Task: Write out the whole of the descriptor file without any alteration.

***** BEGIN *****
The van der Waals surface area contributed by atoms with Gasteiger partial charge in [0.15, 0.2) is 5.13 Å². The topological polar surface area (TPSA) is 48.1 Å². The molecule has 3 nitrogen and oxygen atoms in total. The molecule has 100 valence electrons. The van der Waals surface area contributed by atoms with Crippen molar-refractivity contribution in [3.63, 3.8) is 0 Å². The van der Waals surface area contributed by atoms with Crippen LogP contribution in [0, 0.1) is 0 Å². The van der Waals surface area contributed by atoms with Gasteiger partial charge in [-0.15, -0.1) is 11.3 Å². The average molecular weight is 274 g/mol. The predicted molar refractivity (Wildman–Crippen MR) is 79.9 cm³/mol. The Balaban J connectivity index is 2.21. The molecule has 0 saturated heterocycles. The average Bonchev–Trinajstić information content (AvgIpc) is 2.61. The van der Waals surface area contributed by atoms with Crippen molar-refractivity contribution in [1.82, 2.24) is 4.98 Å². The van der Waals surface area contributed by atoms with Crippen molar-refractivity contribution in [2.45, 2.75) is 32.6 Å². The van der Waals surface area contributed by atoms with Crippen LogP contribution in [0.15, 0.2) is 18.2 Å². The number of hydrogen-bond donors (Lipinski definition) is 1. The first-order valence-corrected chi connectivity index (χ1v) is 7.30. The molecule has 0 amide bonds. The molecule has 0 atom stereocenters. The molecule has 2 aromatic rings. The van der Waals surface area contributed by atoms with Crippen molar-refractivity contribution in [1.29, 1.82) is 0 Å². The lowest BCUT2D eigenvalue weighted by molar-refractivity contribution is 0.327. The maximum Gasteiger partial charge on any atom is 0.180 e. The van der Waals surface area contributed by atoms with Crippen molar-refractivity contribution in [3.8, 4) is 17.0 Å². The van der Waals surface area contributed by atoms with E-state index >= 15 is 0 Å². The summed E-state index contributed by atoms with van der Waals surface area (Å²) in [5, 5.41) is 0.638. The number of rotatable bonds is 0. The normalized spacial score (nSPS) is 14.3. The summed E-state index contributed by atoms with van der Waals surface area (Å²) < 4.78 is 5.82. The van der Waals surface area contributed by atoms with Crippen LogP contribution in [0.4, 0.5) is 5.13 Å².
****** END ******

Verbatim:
The van der Waals surface area contributed by atoms with Gasteiger partial charge in [0.15, 0.2) is 5.13 Å². The topological polar surface area (TPSA) is 48.1 Å². The molecule has 3 nitrogen and oxygen atoms in total. The molecule has 100 valence electrons. The van der Waals surface area contributed by atoms with Crippen molar-refractivity contribution in [3.63, 3.8) is 0 Å². The van der Waals surface area contributed by atoms with Crippen LogP contribution in [0, 0.1) is 0 Å². The van der Waals surface area contributed by atoms with Gasteiger partial charge in [-0.15, -0.1) is 11.3 Å². The average molecular weight is 274 g/mol. The predicted molar refractivity (Wildman–Crippen MR) is 79.9 cm³/mol. The Balaban J connectivity index is 2.21. The molecule has 0 saturated heterocycles. The average Bonchev–Trinajstić information content (AvgIpc) is 2.61. The van der Waals surface area contributed by atoms with Crippen molar-refractivity contribution in [1.82, 2.24) is 4.98 Å². The van der Waals surface area contributed by atoms with Crippen molar-refractivity contribution in [2.45, 2.75) is 32.6 Å². The van der Waals surface area contributed by atoms with Crippen LogP contribution in [0.15, 0.2) is 18.2 Å². The number of hydrogen-bond donors (Lipinski definition) is 1. The first-order valence-corrected chi connectivity index (χ1v) is 7.30. The molecule has 0 amide bonds. The molecule has 0 atom stereocenters. The molecule has 2 aromatic rings. The van der Waals surface area contributed by atoms with Crippen molar-refractivity contribution in [1.29, 1.82) is 0 Å². The lowest BCUT2D eigenvalue weighted by molar-refractivity contribution is 0.327. The maximum Gasteiger partial charge on any atom is 0.180 e. The van der Waals surface area contributed by atoms with Crippen molar-refractivity contribution in [3.8, 4) is 17.0 Å². The van der Waals surface area contributed by atoms with E-state index >= 15 is 0 Å². The summed E-state index contributed by atoms with van der Waals surface area (Å²) in [5, 5.41) is 0.638. The number of rotatable bonds is 0. The normalized spacial score (nSPS) is 14.3. The summed E-state index contributed by atoms with van der Waals surface area (Å²) < 4.78 is 5.82. The van der Waals surface area contributed by atoms with Crippen LogP contribution in [0.4, 0.5) is 5.13 Å².